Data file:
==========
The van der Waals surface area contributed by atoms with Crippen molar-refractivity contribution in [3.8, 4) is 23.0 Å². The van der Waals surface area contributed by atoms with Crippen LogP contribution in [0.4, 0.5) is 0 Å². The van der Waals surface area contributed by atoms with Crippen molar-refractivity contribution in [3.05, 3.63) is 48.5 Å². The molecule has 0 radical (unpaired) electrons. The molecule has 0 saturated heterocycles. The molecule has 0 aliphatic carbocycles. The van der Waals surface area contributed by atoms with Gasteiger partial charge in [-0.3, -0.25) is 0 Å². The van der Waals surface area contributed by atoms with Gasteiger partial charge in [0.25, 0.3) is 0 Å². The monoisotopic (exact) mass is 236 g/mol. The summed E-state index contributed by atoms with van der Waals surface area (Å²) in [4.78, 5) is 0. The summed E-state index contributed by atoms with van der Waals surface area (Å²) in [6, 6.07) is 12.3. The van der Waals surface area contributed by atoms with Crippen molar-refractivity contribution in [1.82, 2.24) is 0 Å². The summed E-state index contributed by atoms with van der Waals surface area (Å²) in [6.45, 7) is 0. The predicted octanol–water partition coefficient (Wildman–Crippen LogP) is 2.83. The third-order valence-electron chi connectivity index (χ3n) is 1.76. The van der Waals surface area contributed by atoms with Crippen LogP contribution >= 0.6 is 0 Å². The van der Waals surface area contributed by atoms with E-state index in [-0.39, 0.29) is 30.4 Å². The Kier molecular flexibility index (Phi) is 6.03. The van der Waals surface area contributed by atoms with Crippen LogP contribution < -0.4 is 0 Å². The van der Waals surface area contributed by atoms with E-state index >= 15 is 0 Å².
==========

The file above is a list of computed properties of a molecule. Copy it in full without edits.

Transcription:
The van der Waals surface area contributed by atoms with Crippen molar-refractivity contribution in [3.8, 4) is 23.0 Å². The van der Waals surface area contributed by atoms with Crippen LogP contribution in [0.4, 0.5) is 0 Å². The van der Waals surface area contributed by atoms with Crippen molar-refractivity contribution in [3.05, 3.63) is 48.5 Å². The molecule has 0 radical (unpaired) electrons. The molecule has 0 saturated heterocycles. The molecule has 0 aliphatic carbocycles. The van der Waals surface area contributed by atoms with Gasteiger partial charge in [-0.3, -0.25) is 0 Å². The van der Waals surface area contributed by atoms with Gasteiger partial charge in [0.25, 0.3) is 0 Å². The monoisotopic (exact) mass is 236 g/mol. The summed E-state index contributed by atoms with van der Waals surface area (Å²) in [4.78, 5) is 0. The summed E-state index contributed by atoms with van der Waals surface area (Å²) in [6, 6.07) is 12.3. The van der Waals surface area contributed by atoms with Crippen molar-refractivity contribution in [1.82, 2.24) is 0 Å². The summed E-state index contributed by atoms with van der Waals surface area (Å²) in [6.45, 7) is 0. The predicted octanol–water partition coefficient (Wildman–Crippen LogP) is 2.83. The third-order valence-electron chi connectivity index (χ3n) is 1.76. The van der Waals surface area contributed by atoms with Crippen LogP contribution >= 0.6 is 0 Å². The van der Waals surface area contributed by atoms with E-state index in [-0.39, 0.29) is 30.4 Å². The Kier molecular flexibility index (Phi) is 6.03. The van der Waals surface area contributed by atoms with Crippen LogP contribution < -0.4 is 0 Å². The van der Waals surface area contributed by atoms with E-state index >= 15 is 0 Å².